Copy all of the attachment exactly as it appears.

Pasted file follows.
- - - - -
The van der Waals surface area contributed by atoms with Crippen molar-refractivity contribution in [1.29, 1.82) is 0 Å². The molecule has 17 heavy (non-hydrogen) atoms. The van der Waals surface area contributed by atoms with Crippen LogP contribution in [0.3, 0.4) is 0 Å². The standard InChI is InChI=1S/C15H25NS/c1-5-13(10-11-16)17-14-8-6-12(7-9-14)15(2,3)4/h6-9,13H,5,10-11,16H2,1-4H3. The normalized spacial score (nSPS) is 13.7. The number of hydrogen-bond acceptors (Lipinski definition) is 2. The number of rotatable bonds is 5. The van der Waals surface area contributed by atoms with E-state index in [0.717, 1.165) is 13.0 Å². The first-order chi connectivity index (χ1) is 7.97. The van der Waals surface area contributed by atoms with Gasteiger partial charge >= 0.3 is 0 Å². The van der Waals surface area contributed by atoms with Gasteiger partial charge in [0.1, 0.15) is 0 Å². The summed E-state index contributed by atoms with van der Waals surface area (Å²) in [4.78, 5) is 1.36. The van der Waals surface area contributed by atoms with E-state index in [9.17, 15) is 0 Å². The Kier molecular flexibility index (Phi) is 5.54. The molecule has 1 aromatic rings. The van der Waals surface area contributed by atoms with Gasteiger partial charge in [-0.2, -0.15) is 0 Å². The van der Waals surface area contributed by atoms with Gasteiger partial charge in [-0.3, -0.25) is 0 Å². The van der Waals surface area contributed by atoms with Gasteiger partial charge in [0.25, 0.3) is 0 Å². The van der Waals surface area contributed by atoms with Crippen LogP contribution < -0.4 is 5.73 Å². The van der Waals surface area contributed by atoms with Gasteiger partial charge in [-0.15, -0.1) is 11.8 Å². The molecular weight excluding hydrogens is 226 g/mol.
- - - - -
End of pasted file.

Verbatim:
The van der Waals surface area contributed by atoms with Crippen molar-refractivity contribution in [1.29, 1.82) is 0 Å². The molecule has 17 heavy (non-hydrogen) atoms. The van der Waals surface area contributed by atoms with Crippen LogP contribution in [0.3, 0.4) is 0 Å². The standard InChI is InChI=1S/C15H25NS/c1-5-13(10-11-16)17-14-8-6-12(7-9-14)15(2,3)4/h6-9,13H,5,10-11,16H2,1-4H3. The normalized spacial score (nSPS) is 13.7. The number of hydrogen-bond acceptors (Lipinski definition) is 2. The number of rotatable bonds is 5. The van der Waals surface area contributed by atoms with E-state index in [0.717, 1.165) is 13.0 Å². The first-order chi connectivity index (χ1) is 7.97. The van der Waals surface area contributed by atoms with Gasteiger partial charge >= 0.3 is 0 Å². The van der Waals surface area contributed by atoms with Gasteiger partial charge in [0.1, 0.15) is 0 Å². The summed E-state index contributed by atoms with van der Waals surface area (Å²) in [4.78, 5) is 1.36. The van der Waals surface area contributed by atoms with E-state index in [9.17, 15) is 0 Å². The Kier molecular flexibility index (Phi) is 5.54. The molecule has 1 aromatic rings. The van der Waals surface area contributed by atoms with Gasteiger partial charge in [-0.2, -0.15) is 0 Å². The van der Waals surface area contributed by atoms with Gasteiger partial charge in [-0.3, -0.25) is 0 Å². The van der Waals surface area contributed by atoms with Gasteiger partial charge in [0.25, 0.3) is 0 Å². The van der Waals surface area contributed by atoms with Crippen LogP contribution < -0.4 is 5.73 Å². The van der Waals surface area contributed by atoms with Gasteiger partial charge in [-0.15, -0.1) is 11.8 Å². The molecular weight excluding hydrogens is 226 g/mol.